Practical examples

Vermaak shares practical examples of where ESG expenditure was incurred and how the tax was treated:

  • To proceed with certain projects, often energy projects, taxpayers are required under the National Environmental Management Act (NEMA), to incur expenditure for the conservation of biodiversity or to mitigate disturbances of ecosystems to ultimately obtain environmental authorisation to proceed with the relevant project. A taxpayer acquired a piece of land, and to consider the deductibility of this expenditure, which was mandatory in terms of legislation, “we had to take a step back and analyse the expenditure against the general criteria…so we concluded that it would probably not be deductible based on the expenditure being capital in nature.”
  • A court case earlier this year involved the expansion of a mining pit, but the area to which they planned to expand was occupied by a community. The taxpayer then decided to relocate the whole community, which included existing roads, railways, water, electricity, infrastructure, and housing. The taxpayer also reconstructed electricity lines for ESKOM and railways for Transnet before they could continue with the expansion projects. “The question then arose, are these expenditures deductible? Apart from the general rules, our tax legislation does contain special mining provisions, which allows for broader criteria for deductibility, meaning expenditure that will normally not be deductible due to it being capital in nature may be deductible if you conduct mining operations.” The court held that the expenditure was not incurred as part of the taxpayer's mining operations (or rather its mining right). In addition, the court also held that the taxpayer was attempting to claim deductions for infrastructure that neither belongs to them nor will be used by them in their mining operations, such as the electricity lines and the housing. “The taxpayer is now taking this matter to the Supreme Court of Appeal, and one of the grounds of appeal specifically is to obtain clarity on the deductibility of ESG expenditure.”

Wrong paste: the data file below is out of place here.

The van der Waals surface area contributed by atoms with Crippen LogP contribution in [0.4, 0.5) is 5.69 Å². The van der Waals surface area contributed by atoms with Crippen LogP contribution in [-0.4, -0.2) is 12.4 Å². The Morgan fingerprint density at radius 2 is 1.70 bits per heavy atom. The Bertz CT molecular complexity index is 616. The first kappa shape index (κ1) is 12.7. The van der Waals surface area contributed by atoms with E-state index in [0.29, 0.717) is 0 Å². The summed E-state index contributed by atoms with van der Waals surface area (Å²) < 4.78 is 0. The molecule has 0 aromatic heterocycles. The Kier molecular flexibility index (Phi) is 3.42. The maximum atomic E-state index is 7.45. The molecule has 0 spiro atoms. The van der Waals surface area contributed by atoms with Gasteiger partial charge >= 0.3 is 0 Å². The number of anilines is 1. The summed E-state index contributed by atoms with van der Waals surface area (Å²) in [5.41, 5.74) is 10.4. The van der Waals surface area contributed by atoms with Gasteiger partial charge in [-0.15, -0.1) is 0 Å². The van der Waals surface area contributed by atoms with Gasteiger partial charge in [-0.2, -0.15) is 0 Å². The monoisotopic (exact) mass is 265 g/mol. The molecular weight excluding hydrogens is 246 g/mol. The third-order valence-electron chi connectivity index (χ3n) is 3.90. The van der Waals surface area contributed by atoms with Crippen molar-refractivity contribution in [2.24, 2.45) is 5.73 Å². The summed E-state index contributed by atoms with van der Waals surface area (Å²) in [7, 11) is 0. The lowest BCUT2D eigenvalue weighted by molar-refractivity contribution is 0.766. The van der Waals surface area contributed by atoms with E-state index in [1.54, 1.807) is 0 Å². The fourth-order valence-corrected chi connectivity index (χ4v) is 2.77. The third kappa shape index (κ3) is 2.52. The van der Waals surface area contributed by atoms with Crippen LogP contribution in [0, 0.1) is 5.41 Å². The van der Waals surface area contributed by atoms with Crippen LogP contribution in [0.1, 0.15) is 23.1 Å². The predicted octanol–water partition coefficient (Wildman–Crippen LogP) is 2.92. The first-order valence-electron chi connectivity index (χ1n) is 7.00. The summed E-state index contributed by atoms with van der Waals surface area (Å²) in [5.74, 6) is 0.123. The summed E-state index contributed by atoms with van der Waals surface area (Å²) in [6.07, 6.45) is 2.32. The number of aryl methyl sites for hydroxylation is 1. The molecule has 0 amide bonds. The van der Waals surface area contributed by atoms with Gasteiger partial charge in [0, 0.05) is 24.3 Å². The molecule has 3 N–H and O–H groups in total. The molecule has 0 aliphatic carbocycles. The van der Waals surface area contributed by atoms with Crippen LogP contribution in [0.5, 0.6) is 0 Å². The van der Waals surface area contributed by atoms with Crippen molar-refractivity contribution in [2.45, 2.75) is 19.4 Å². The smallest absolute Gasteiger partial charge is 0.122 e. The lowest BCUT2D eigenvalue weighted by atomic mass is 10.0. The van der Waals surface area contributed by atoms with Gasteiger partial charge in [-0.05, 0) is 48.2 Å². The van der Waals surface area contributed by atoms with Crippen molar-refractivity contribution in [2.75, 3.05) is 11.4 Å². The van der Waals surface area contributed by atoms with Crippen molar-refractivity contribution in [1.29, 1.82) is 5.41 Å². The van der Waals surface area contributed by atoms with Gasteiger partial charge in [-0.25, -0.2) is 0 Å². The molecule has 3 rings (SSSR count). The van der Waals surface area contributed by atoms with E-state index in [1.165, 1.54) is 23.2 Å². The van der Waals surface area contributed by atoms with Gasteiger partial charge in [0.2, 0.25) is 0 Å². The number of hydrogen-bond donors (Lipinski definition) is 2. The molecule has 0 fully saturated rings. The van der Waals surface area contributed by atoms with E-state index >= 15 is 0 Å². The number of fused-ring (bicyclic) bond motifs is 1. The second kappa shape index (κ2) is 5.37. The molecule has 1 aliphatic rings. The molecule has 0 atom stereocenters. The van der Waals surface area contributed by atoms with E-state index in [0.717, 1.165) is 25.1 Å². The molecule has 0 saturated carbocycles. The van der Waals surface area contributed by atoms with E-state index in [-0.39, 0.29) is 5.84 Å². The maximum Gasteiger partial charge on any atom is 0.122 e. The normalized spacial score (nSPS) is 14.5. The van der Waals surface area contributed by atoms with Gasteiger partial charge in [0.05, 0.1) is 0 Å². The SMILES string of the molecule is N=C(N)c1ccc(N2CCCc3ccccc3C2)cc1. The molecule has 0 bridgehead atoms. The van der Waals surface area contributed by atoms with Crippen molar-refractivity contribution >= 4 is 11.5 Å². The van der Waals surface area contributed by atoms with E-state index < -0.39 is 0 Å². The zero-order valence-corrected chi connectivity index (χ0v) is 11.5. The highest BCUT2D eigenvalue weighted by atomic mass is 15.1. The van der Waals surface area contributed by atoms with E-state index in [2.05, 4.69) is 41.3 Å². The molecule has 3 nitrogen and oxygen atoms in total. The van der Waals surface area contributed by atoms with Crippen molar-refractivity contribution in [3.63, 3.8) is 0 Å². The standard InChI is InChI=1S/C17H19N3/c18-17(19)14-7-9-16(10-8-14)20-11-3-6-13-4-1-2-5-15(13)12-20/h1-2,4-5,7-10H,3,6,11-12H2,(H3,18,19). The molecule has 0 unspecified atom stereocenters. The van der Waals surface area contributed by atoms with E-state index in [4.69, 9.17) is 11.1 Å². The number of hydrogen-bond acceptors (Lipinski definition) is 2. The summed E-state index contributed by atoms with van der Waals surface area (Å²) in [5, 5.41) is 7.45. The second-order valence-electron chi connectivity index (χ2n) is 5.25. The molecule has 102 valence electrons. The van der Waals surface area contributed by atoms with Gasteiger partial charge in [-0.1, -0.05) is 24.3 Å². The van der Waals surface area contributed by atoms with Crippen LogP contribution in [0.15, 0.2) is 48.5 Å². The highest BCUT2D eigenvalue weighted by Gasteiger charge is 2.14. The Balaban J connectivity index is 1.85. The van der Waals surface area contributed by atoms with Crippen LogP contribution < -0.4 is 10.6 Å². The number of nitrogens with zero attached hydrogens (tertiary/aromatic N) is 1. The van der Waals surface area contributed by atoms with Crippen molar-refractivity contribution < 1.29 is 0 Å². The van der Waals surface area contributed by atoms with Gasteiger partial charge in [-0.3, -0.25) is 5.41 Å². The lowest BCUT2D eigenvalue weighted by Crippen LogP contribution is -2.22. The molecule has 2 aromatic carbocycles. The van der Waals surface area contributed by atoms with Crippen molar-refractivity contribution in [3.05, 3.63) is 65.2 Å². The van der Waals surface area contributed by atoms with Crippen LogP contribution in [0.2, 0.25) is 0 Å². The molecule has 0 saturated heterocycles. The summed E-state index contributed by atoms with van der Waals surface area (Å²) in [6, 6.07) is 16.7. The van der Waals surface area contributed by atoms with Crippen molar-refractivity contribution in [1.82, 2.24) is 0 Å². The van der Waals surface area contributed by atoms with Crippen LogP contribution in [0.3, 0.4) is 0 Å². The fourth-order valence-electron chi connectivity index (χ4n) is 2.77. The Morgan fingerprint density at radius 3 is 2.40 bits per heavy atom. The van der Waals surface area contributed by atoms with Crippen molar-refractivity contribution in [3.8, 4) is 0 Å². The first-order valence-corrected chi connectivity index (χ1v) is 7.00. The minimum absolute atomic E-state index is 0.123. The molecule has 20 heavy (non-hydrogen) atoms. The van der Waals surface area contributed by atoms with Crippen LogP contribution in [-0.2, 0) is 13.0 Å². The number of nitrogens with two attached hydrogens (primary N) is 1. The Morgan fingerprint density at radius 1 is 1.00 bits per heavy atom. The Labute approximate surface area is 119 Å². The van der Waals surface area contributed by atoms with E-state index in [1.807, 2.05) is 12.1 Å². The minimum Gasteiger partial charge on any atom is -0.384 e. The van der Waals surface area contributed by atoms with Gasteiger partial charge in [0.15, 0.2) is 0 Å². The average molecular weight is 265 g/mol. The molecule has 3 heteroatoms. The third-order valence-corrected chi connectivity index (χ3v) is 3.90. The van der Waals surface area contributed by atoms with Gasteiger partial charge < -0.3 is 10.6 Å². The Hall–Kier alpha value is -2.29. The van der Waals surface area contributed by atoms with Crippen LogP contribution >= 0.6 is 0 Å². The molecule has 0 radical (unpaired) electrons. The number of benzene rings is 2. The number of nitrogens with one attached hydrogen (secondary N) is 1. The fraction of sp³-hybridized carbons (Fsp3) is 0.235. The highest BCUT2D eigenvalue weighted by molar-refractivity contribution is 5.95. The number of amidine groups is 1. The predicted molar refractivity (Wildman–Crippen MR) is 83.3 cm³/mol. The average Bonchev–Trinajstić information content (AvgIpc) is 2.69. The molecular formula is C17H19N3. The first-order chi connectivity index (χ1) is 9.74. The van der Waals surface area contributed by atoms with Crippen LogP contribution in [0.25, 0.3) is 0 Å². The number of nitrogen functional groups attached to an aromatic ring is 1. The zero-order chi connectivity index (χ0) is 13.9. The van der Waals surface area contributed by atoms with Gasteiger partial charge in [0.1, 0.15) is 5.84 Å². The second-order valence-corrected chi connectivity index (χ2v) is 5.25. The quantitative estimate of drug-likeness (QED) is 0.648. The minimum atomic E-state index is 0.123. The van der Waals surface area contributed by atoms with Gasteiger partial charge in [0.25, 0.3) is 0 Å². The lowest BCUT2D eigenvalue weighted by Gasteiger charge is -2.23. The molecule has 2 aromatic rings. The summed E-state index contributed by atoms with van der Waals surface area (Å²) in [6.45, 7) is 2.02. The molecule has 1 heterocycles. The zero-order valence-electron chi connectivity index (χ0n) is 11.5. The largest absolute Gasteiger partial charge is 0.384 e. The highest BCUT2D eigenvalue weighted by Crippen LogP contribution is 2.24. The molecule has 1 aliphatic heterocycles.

• The installation of solar panels, for example, is a typical expenditure that should be deductible. “While the panels itself may be capital in nature, taxpayers are allowed to sometimes claim capital allowances against the expenditure, essentially resulting in a claim of the cost over a period of time.”

If a company engages in a community cleanup project, the expenditure incurred to buy refuse bags, and the transport to have the bags collected and removed, for example, should be deductible.

Key takeaway

From a tax treatment perspective:

  • there is no particular ESG-related tax rule,
  • analyse tax deductibility on a case-by-case basis, and
  • apply ordinary principles.

🎧  Listen to Kraamwinkel, Meyer and Vermaak as they unpack the tax deductibility of ESG-related expenses.


These materials are provided for general information purposes only and do not constitute legal or other professional advice. While every effort is made to update the information regularly and to offer the most current, correct and accurate information, we accept no liability or responsibility whatsoever if any information is, for whatever reason, incorrect, inaccurate or dated. We accept no responsibility for any loss or damage, whether direct, indirect or consequential, which may arise from access to or reliance on the information contained herein.